Helen: I love them fact that the kids contributed to picking the title. The best way to make sure your book resonates with your target audience. It is obvious you love writing about history, so I suppose it’s not stretch that you chose to write historical fiction, but you added a fantasy twist as well. Tell us why?

Belinda: I write historical fiction and historical fantasy. When I say fantasy, right now that means paranormal, but I hope to release a magical fantasy novel in the next couple years. Historical fiction has always held my attention because so much of what we deal with today, people were dealing with back then, too. It allows me to make commentary on contemporary issues through the added benefit of teaching a little something about history, even if my story is made up. The ghosts and magic are just for fun, and boy are they fun.

Helen: I love writing fantasy as well. Let’s talk about your writing process. Do you plan your stories or do you let your characters lead the way?

Belinda: I’m a plantser, ha. I write to discover the plot and characters as I go along. I usually handwrite draft zero, and when I type it into the computer, I’m doing light editing and keeping track of the scenes in a separate document. These scenes become my outline and allow me to look at the big picture to determine where the gaps and inconsistency exists.

Helen: How does writing fit into your daily life? How often are you able to write? Do you write everyday?

Belinda: I bite off tiny chunks, as close to daily as possible. I work full-time and have two small children, so the only way I’m able to get any writing done is by focusing on small, frequent writing sessions. I recently gave myself a goal to write three sentences a day. I stole this idea from Mary Robinette Kowal, and so far, it’s worked for me. I almost always go beyond the three sentences when I do put pen to paper, and even if I don’t physically write that day, the point is that I’m keeping the story top of mind so when I do get back to it, I don’t have to invest so much time with reacquainting myself with where I left it.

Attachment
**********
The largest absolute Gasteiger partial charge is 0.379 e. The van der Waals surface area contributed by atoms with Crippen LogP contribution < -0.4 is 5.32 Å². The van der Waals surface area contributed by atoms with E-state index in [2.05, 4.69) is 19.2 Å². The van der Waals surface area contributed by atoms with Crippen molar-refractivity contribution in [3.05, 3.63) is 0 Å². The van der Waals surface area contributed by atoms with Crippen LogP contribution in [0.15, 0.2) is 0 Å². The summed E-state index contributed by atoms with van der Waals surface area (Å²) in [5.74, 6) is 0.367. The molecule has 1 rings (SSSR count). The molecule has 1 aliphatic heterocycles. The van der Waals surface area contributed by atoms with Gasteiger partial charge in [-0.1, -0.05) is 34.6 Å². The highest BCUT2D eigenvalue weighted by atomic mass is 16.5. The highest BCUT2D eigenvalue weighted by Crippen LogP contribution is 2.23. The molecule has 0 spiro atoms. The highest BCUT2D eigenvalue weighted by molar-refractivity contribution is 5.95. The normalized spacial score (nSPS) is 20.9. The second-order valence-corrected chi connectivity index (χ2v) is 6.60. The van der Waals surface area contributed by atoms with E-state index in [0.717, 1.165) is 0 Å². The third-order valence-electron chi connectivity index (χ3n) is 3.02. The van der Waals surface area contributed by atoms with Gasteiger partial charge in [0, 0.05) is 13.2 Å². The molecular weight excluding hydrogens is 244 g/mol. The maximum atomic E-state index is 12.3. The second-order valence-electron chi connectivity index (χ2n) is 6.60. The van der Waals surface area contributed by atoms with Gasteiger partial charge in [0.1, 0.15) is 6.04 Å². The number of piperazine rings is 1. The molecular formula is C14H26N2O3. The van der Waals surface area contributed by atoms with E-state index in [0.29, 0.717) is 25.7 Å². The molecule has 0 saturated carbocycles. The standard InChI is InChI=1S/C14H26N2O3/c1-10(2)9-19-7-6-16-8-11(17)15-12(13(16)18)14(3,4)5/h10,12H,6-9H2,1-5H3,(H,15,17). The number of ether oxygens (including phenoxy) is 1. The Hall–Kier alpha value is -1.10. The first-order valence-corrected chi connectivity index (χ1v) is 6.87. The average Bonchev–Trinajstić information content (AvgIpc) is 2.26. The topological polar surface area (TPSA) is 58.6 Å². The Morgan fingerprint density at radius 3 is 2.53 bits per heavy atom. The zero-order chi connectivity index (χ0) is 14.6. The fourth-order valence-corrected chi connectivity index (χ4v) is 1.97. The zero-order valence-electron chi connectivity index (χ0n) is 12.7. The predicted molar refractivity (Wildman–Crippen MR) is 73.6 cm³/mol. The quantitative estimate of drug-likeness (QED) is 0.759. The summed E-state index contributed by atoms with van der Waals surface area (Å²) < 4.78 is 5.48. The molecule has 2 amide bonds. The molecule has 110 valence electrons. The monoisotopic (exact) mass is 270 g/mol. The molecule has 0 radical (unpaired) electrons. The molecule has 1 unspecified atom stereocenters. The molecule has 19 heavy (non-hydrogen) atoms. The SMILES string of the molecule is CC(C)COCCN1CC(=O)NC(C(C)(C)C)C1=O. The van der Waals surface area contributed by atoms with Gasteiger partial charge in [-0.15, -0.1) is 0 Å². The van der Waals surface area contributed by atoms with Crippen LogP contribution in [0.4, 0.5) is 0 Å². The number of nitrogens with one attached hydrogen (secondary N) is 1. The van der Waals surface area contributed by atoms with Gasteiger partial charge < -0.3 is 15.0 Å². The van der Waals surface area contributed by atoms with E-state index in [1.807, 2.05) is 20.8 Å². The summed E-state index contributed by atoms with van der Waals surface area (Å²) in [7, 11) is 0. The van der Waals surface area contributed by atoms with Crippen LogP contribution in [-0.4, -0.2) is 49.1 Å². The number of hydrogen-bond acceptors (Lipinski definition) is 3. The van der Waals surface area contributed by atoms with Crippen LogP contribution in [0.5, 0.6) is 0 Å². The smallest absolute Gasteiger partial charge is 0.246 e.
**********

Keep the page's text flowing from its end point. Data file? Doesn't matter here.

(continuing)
Helen: Thank you so much for joining me today, it has been a pleasure chatting with you. I wish you all the best with your next book. Just to close us out, can you tell us what your are currently reading?

Belinda: I’ve been rereading a lot of favorites because of the pandemic, I think. with so much out of my control, I wanted to go back to fiction that I knew I liked and would satisfy my reading craves. Emerald House Rising by Peg Kerr is one of the first fantasy books I read as a teen and I loved (and still love) it for a couple reasons. The book follows a Heroine’s Journey arc where the main character is ripped from everything familiar, builds a new support network and develops a sense of strength and power through teamwork and delegation, and returns to reclaim her place in her family through masterful compromise and seeking a resolution for the greater good. The heroine and hero have a purely platonic relationship with no expectation of romance because they have their own relationships. The magic system is unique and a great commentary on the benefits of seeking out people who think and feel differently from you. It ends with a promise of a changed future, but doesn’t spell it out for the reader, so you’re left to imagine it for yourself, which I also love. This author is unique as well; she wrote this super tight narrative which won awards and got great blurbs from some big name authors at the time, and then stopped writing to focus on her family. I noticed she’s begun blogging again, so I hope she’ll release another book someday, having benefited from living what seems like a full and rewarding life out of the public eye.

About the Author:

Belinda Kroll writes YA historicals about secrets and the strong females who unearth them. In addition to being an author, she is a user experience design professional, hobbyist photographer, and lindy hopper. She is obsessed with eyeglasses, Korean dramas, home renovation and cooking shows, and petting every dog that allows her to do so. She lives with her family in Ohio. Visit her website at https://worderella.com.

Kroll is also the author of non-fiction and children’s storybooks under the name Binaebi Akah. She releases journals and planners for creatives and caregivers at her Etsy shop, Bright Bird Press, which is also the name of her publishing company under Embark Enterprises, LLC.

Social Media Links:

Website (or http://belindakroll.com)
Instagram
Etsy
Facebook

You can purchase Belinda’s novels from Amazon:

The Last April

UK: Paperback | eBook

USA: Paperback | eBook

Canada: Paperback | eBook

The Haunting of Miss Trentwood

UK: Paperback | eBook

USA: Paperback | eBook | Audiobook

Canada: Paperback | eBook

Author Interview – Rebecca Lange

Author of Joining Hearts for Christmas

As we welcome in 2021, I wish everyone a safe and happy new year.

My first author interview of the new year is with German author Rebecca Lange. Author of many novels, the most recent of which is Joining hearts for Christmas.